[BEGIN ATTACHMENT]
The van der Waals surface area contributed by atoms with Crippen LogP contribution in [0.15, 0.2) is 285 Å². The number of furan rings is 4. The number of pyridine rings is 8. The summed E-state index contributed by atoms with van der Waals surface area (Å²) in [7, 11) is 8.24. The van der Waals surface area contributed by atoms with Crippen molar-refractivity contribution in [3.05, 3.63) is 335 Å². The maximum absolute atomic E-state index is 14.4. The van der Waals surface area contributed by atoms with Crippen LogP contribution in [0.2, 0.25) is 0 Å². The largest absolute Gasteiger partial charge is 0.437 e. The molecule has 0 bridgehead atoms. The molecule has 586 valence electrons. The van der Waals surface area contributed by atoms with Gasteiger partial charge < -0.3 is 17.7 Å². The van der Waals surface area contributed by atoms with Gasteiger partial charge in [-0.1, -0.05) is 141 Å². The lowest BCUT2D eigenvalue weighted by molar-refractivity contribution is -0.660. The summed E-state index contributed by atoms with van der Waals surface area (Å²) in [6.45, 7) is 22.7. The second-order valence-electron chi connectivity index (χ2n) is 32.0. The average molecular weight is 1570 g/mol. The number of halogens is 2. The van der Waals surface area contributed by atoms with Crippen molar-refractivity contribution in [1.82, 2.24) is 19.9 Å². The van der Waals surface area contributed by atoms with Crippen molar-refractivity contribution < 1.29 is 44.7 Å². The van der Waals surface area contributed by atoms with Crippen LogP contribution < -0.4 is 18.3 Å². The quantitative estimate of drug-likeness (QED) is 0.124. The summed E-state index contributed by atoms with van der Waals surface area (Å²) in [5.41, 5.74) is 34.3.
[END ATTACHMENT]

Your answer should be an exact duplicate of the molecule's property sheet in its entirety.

The van der Waals surface area contributed by atoms with Crippen LogP contribution in [0.15, 0.2) is 285 Å². The number of furan rings is 4. The number of pyridine rings is 8. The summed E-state index contributed by atoms with van der Waals surface area (Å²) in [7, 11) is 8.24. The van der Waals surface area contributed by atoms with Crippen molar-refractivity contribution in [3.05, 3.63) is 335 Å². The maximum absolute atomic E-state index is 14.4. The van der Waals surface area contributed by atoms with Crippen LogP contribution in [0.2, 0.25) is 0 Å². The largest absolute Gasteiger partial charge is 0.437 e. The molecule has 0 bridgehead atoms. The molecule has 586 valence electrons. The van der Waals surface area contributed by atoms with Gasteiger partial charge < -0.3 is 17.7 Å². The van der Waals surface area contributed by atoms with Gasteiger partial charge in [-0.1, -0.05) is 141 Å². The lowest BCUT2D eigenvalue weighted by molar-refractivity contribution is -0.660. The summed E-state index contributed by atoms with van der Waals surface area (Å²) in [6.45, 7) is 22.7. The second-order valence-electron chi connectivity index (χ2n) is 32.0. The average molecular weight is 1570 g/mol. The number of halogens is 2. The van der Waals surface area contributed by atoms with Crippen molar-refractivity contribution in [1.82, 2.24) is 19.9 Å². The van der Waals surface area contributed by atoms with Crippen molar-refractivity contribution < 1.29 is 44.7 Å². The van der Waals surface area contributed by atoms with Crippen LogP contribution < -0.4 is 18.3 Å². The quantitative estimate of drug-likeness (QED) is 0.124. The summed E-state index contributed by atoms with van der Waals surface area (Å²) in [5.41, 5.74) is 34.3.